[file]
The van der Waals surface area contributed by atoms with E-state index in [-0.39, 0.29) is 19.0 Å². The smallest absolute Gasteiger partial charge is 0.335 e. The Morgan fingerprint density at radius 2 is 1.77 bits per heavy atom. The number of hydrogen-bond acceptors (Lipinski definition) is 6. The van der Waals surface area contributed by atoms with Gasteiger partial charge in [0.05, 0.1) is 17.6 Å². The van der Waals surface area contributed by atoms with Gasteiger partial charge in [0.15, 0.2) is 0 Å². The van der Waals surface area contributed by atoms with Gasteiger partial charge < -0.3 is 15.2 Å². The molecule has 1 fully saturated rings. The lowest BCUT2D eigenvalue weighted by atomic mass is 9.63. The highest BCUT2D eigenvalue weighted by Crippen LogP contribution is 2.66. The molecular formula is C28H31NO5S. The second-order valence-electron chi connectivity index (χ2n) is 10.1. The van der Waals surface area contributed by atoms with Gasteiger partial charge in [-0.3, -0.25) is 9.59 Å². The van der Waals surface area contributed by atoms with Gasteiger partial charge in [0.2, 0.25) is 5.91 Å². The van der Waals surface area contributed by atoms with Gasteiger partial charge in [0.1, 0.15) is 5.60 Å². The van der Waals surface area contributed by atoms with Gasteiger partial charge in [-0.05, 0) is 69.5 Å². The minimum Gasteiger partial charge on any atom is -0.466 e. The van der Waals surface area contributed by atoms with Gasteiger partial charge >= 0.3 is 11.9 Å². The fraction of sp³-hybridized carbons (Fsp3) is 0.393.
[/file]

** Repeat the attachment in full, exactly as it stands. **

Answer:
The van der Waals surface area contributed by atoms with E-state index in [-0.39, 0.29) is 19.0 Å². The smallest absolute Gasteiger partial charge is 0.335 e. The Morgan fingerprint density at radius 2 is 1.77 bits per heavy atom. The number of hydrogen-bond acceptors (Lipinski definition) is 6. The van der Waals surface area contributed by atoms with Gasteiger partial charge in [0.05, 0.1) is 17.6 Å². The van der Waals surface area contributed by atoms with Gasteiger partial charge in [0.15, 0.2) is 0 Å². The van der Waals surface area contributed by atoms with Gasteiger partial charge < -0.3 is 15.2 Å². The molecule has 1 fully saturated rings. The lowest BCUT2D eigenvalue weighted by atomic mass is 9.63. The highest BCUT2D eigenvalue weighted by Crippen LogP contribution is 2.66. The molecular formula is C28H31NO5S. The second-order valence-electron chi connectivity index (χ2n) is 10.1. The van der Waals surface area contributed by atoms with Gasteiger partial charge in [-0.3, -0.25) is 9.59 Å². The van der Waals surface area contributed by atoms with Gasteiger partial charge in [0.2, 0.25) is 5.91 Å². The van der Waals surface area contributed by atoms with Gasteiger partial charge in [0.1, 0.15) is 5.60 Å². The van der Waals surface area contributed by atoms with Gasteiger partial charge in [-0.05, 0) is 69.5 Å². The minimum Gasteiger partial charge on any atom is -0.466 e. The van der Waals surface area contributed by atoms with Gasteiger partial charge >= 0.3 is 11.9 Å². The fraction of sp³-hybridized carbons (Fsp3) is 0.393.